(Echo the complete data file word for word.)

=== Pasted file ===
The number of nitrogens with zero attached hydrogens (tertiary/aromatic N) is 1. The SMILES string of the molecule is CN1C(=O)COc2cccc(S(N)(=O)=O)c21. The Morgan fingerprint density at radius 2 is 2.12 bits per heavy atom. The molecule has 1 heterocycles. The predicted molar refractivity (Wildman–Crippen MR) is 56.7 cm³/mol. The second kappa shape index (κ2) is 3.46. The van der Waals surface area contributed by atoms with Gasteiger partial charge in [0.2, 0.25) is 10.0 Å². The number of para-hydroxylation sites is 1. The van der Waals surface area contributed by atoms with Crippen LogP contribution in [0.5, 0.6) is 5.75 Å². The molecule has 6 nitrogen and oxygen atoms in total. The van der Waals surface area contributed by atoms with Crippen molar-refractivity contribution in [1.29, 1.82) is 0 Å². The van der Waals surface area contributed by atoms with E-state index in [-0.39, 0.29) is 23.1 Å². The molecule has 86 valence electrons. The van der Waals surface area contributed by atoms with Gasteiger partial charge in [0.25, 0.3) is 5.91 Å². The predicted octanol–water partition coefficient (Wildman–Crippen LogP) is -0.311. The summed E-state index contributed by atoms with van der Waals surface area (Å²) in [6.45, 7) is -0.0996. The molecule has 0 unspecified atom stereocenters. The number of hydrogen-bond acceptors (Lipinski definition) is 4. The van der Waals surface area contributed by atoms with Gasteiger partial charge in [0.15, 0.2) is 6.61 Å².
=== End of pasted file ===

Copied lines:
The number of nitrogens with zero attached hydrogens (tertiary/aromatic N) is 1. The SMILES string of the molecule is CN1C(=O)COc2cccc(S(N)(=O)=O)c21. The Morgan fingerprint density at radius 2 is 2.12 bits per heavy atom. The molecule has 1 heterocycles. The predicted molar refractivity (Wildman–Crippen MR) is 56.7 cm³/mol. The second kappa shape index (κ2) is 3.46. The van der Waals surface area contributed by atoms with Gasteiger partial charge in [0.2, 0.25) is 10.0 Å². The number of para-hydroxylation sites is 1. The van der Waals surface area contributed by atoms with Crippen LogP contribution in [0.5, 0.6) is 5.75 Å². The molecule has 6 nitrogen and oxygen atoms in total. The van der Waals surface area contributed by atoms with Crippen molar-refractivity contribution in [1.29, 1.82) is 0 Å². The van der Waals surface area contributed by atoms with E-state index in [-0.39, 0.29) is 23.1 Å². The molecule has 86 valence electrons. The van der Waals surface area contributed by atoms with Gasteiger partial charge in [0.25, 0.3) is 5.91 Å². The predicted octanol–water partition coefficient (Wildman–Crippen LogP) is -0.311. The summed E-state index contributed by atoms with van der Waals surface area (Å²) in [6.45, 7) is -0.0996. The molecule has 0 unspecified atom stereocenters. The number of hydrogen-bond acceptors (Lipinski definition) is 4. The van der Waals surface area contributed by atoms with Gasteiger partial charge in [0.15, 0.2) is 6.61 Å².